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Types of DNS records


The following categories of data (records) are stored in the DNS Domain Name System:

An A record or address record, maps a hostname to a 32-bit IPv4 address.
An AAAA record or IPv6 address record, maps a hostname to a 128-bit IPv6 address.
A CNAME record or canonical name record, is an alias of one name to another. The A record that the alias is pointing to can be either local or remote - on a foreign name server. Useful when running multiple services from a single IP address, where each service has its own entry in DNS.
A MX record or mail exchange record, maps a domain name to a list of mail exchange servers for that domain.
A PTR record or pointer record, maps an IPv4 address to the canonical name for that host. Setting up a PTR record for a hostname in the in-addr.arpa domain that corresponds to an IP address implements reverse DNS lookup for that address. For example (at the time of writing), www.icann.net has the IP address 192.0.34.164, but a PTR record maps 164.34.0.192.in-addr.arpa to its canonical name, referrals.icann.org.
A NS record or name server record, maps a domain name to a list of DNS servers authoritative for that domain. Delegations depend on NS records.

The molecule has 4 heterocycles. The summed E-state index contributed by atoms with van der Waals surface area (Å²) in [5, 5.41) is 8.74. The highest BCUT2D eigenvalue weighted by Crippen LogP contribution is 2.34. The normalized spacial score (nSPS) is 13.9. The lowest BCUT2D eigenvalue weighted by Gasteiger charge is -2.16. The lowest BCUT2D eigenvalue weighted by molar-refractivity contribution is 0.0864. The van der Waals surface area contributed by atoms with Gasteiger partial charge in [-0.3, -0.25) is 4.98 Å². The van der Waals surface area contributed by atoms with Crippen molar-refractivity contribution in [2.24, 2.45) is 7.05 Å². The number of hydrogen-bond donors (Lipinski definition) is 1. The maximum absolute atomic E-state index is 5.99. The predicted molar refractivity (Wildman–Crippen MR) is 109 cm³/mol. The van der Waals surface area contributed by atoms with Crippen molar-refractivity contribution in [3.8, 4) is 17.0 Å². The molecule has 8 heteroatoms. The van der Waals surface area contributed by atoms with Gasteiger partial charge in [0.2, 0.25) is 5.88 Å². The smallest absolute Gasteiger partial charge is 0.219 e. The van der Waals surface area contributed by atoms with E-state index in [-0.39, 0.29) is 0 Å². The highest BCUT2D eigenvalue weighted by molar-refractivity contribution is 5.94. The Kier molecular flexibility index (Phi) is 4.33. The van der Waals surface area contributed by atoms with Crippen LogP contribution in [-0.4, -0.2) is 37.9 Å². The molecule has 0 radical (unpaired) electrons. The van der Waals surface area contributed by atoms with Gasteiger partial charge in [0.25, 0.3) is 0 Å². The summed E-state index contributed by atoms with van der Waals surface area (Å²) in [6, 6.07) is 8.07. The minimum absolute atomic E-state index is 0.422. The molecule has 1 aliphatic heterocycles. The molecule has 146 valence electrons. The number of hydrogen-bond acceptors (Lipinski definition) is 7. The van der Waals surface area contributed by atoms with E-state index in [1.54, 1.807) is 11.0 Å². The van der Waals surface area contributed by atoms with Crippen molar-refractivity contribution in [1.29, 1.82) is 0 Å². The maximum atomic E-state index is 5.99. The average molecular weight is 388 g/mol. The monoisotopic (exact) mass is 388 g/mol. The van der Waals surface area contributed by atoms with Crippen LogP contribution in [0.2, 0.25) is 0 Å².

A SOA record or start of authority record, specifies the DNS server providing authoritative information about an Internet domain, the email of the domain administrator, the domain serial number, and several timers relating to refreshing the zone.
A SRV record is a generalized service location record.
A TXT record allows an administrator to insert arbitrary text into a DNS record. For example, this record is used to implement the Sender Policy Framework and DomainKeys specifications.
NAPTR records ("Naming Authority Pointer") are a newer type of DNS record that support regular expression based rewriting.
Other types of records simply provide information (for example, a LOC record gives the physical location of a host), or experimental data (for example, a WKS record gives a list of servers offering some well known service such as HTTP or POP3 for a domain).

External Links
Wikipedia:DNS
 


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